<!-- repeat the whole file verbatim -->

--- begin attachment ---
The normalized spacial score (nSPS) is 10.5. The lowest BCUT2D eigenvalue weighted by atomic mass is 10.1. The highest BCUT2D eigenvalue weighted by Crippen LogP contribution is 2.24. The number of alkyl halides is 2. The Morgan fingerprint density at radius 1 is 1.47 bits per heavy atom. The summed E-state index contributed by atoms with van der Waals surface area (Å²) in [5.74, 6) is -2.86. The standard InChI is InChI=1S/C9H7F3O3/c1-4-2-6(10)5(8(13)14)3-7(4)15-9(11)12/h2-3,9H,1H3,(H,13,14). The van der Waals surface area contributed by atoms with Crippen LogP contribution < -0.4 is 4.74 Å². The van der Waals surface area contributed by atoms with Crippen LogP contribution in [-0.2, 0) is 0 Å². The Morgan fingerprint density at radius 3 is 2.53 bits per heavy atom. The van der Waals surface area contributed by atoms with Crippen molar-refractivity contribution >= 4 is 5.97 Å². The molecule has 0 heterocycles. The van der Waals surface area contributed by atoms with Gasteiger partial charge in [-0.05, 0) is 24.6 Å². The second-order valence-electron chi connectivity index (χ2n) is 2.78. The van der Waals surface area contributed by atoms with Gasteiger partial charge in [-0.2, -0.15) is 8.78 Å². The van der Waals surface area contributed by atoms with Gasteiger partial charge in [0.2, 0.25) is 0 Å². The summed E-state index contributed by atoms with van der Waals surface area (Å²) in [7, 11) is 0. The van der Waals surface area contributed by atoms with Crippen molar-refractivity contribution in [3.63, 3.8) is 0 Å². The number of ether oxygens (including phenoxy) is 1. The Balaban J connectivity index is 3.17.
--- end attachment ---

The normalized spacial score (nSPS) is 10.5. The lowest BCUT2D eigenvalue weighted by atomic mass is 10.1. The highest BCUT2D eigenvalue weighted by Crippen LogP contribution is 2.24. The number of alkyl halides is 2. The Morgan fingerprint density at radius 1 is 1.47 bits per heavy atom. The summed E-state index contributed by atoms with van der Waals surface area (Å²) in [5.74, 6) is -2.86. The standard InChI is InChI=1S/C9H7F3O3/c1-4-2-6(10)5(8(13)14)3-7(4)15-9(11)12/h2-3,9H,1H3,(H,13,14). The van der Waals surface area contributed by atoms with Crippen LogP contribution < -0.4 is 4.74 Å². The van der Waals surface area contributed by atoms with Crippen LogP contribution in [-0.2, 0) is 0 Å². The Morgan fingerprint density at radius 3 is 2.53 bits per heavy atom. The van der Waals surface area contributed by atoms with Crippen molar-refractivity contribution >= 4 is 5.97 Å². The molecule has 0 heterocycles. The van der Waals surface area contributed by atoms with Gasteiger partial charge in [-0.05, 0) is 24.6 Å². The second-order valence-electron chi connectivity index (χ2n) is 2.78. The van der Waals surface area contributed by atoms with Gasteiger partial charge in [-0.2, -0.15) is 8.78 Å². The van der Waals surface area contributed by atoms with Gasteiger partial charge in [0.2, 0.25) is 0 Å². The summed E-state index contributed by atoms with van der Waals surface area (Å²) in [7, 11) is 0. The van der Waals surface area contributed by atoms with Crippen molar-refractivity contribution in [3.63, 3.8) is 0 Å². The number of ether oxygens (including phenoxy) is 1. The Balaban J connectivity index is 3.17.